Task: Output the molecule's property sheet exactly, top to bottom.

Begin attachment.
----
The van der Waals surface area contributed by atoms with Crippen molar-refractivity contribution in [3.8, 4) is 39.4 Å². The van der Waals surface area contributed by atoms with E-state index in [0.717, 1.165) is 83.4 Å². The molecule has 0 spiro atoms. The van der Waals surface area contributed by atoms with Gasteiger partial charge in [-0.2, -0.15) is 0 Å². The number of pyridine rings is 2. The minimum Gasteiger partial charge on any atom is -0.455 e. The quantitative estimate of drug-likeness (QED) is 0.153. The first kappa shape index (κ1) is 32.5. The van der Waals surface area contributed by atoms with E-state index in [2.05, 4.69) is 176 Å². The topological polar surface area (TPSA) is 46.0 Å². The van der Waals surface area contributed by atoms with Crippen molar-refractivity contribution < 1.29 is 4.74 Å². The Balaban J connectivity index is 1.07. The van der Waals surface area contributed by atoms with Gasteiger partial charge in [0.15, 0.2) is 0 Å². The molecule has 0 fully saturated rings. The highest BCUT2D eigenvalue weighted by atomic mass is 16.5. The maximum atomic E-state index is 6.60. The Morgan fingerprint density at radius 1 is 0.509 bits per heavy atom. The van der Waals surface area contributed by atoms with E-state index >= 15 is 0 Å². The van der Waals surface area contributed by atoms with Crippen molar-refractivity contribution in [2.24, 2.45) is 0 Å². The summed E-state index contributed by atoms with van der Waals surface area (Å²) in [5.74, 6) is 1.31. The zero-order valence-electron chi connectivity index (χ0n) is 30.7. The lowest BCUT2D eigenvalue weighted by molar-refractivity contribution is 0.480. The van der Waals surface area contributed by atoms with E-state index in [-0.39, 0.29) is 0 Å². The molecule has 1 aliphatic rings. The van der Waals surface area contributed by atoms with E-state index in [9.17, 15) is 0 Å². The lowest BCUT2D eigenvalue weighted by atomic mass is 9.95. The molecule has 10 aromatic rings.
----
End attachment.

The van der Waals surface area contributed by atoms with Crippen molar-refractivity contribution in [3.8, 4) is 39.4 Å². The van der Waals surface area contributed by atoms with E-state index in [0.717, 1.165) is 83.4 Å². The molecule has 0 spiro atoms. The van der Waals surface area contributed by atoms with Gasteiger partial charge in [-0.2, -0.15) is 0 Å². The number of pyridine rings is 2. The minimum Gasteiger partial charge on any atom is -0.455 e. The quantitative estimate of drug-likeness (QED) is 0.153. The first kappa shape index (κ1) is 32.5. The van der Waals surface area contributed by atoms with E-state index in [2.05, 4.69) is 176 Å². The topological polar surface area (TPSA) is 46.0 Å². The van der Waals surface area contributed by atoms with Crippen molar-refractivity contribution < 1.29 is 4.74 Å². The Balaban J connectivity index is 1.07. The van der Waals surface area contributed by atoms with Gasteiger partial charge in [0.15, 0.2) is 0 Å². The molecule has 0 fully saturated rings. The highest BCUT2D eigenvalue weighted by atomic mass is 16.5. The maximum atomic E-state index is 6.60. The Morgan fingerprint density at radius 1 is 0.509 bits per heavy atom. The van der Waals surface area contributed by atoms with E-state index >= 15 is 0 Å². The van der Waals surface area contributed by atoms with Crippen molar-refractivity contribution in [2.24, 2.45) is 0 Å². The summed E-state index contributed by atoms with van der Waals surface area (Å²) in [5.74, 6) is 1.31. The zero-order valence-electron chi connectivity index (χ0n) is 30.7. The lowest BCUT2D eigenvalue weighted by molar-refractivity contribution is 0.480. The van der Waals surface area contributed by atoms with E-state index in [-0.39, 0.29) is 0 Å². The molecule has 1 aliphatic rings. The van der Waals surface area contributed by atoms with E-state index in [9.17, 15) is 0 Å². The lowest BCUT2D eigenvalue weighted by atomic mass is 9.95. The molecule has 10 aromatic rings.